So, I called another neighbor who knows a thing or two about boats. By now the boat was running just fine, and he gave it a thorough looking-over. I told him I had to get it home by the next day, and in true sailor fashion, he said, “Let’s just go now.” The next thing I know I’m throwing off lines and we are puttering up the Caloosahatchee River toward home. It sounded like the African Queen and moved like a melting glacier, but my smile was likely causing thousands in Botox and Juvéderm treatments. An hour later, about 500 feet from my dock, we discovered the water was just shy of the 4 feet 2 inches needed for the boat’s keel. Gosh dang it.

We, of course, did eventually get her home (during high tide). But nature has a way of making her true feelings known. And after I spent loads of sweat equity, scrubbing, sanding, painting and reupholstering, she was a vision of class. She may have moved up to a Greta Garbo level of style. We headed off to New York for a scheduled vacation secure in the knowledge that upon our return we’d be hitting the high seas in a beautiful piece of marine hardware, Champagne on ice, the occasional fishing pole offering the bounty of the Gulf.

But midway through our stay I got a phone call. Water was pouring out of my garage door and down the driveway into the street. That felt ominous. I sent a friend in to check it out. He had been there just days before to check on the boat before a forecasted storm blew through. He discovered that not only had our hot water heater failed, flooding the garage, but: The garage door opener no longer worked, the lights in the office no longer worked, and our internet was down. But (good news!) the boat was still floating.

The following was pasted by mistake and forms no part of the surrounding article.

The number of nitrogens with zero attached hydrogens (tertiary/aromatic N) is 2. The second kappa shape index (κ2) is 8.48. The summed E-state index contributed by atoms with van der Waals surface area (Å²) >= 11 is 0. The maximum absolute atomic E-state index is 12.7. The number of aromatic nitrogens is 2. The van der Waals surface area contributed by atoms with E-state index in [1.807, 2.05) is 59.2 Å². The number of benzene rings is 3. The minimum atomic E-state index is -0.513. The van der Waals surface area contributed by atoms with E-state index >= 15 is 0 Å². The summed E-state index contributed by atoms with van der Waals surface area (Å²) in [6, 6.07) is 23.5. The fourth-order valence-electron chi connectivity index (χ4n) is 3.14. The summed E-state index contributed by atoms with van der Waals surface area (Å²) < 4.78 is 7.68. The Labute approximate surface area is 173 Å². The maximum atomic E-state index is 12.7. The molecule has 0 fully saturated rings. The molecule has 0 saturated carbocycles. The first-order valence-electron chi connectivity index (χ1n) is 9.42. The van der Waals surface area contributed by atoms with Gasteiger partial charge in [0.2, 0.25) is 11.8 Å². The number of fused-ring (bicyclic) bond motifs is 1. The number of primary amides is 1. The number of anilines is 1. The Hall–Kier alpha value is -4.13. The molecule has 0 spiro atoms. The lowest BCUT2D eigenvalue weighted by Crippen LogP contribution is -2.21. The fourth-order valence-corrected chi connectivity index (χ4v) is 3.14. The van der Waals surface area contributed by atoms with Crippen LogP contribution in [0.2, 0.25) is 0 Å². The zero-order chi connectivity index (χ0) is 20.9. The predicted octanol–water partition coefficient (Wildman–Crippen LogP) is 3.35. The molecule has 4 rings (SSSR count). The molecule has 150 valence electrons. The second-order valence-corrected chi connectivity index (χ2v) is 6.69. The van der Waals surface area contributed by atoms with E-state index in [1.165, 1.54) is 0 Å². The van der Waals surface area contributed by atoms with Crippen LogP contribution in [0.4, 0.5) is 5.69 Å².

We cut the trip short and returned home to a wet garage, no hot water and all the other issues mentioned above. But while scratching my head I also noticed that an extension cord I had the boat plugged into (to keep the batteries topped off) on the lanai was lying in the middle of the floor, unplugged. Weird. The outlet it was plugged into was blackened and dead. Like a detective I followed the cord outdoors and discovered it was frayed completely bare alongside the boat. But there was no way for it to rub against anything. It just sat on the aluminum toe rail, which runs around the entire boat. After climbing aboard, I discovered that most of the boat’s interior lights didn’t work, the bilge pump was shot, the navigation lights were out, the radio was dead and the refrigerator didn’t work. What kind of insane gremlins were let loose down here?

Two days later, I noticed the Committed sitting much farther back along the dock than she should. It was then I realized the most expensive domino effect I’ve ever had the misfortune to experience. The aforementioned storm was so strong it broke the bowline. That allowed the boat to slide down the dock enough to pull the extension cord into a piling, where it could rub against that aluminum toe rail. The rain then caused the exposed wires to arch against the aluminum, sending a surge of electricity through the boat, blowing out the lights, the fridge, the bilge pump, etc., and back to the house, where the office, lanai and garage door opener were all on one stupid breaker. The water heater was just bad luck.

That mother f@#$&*% rope.

Hey! I might be a sailor after all!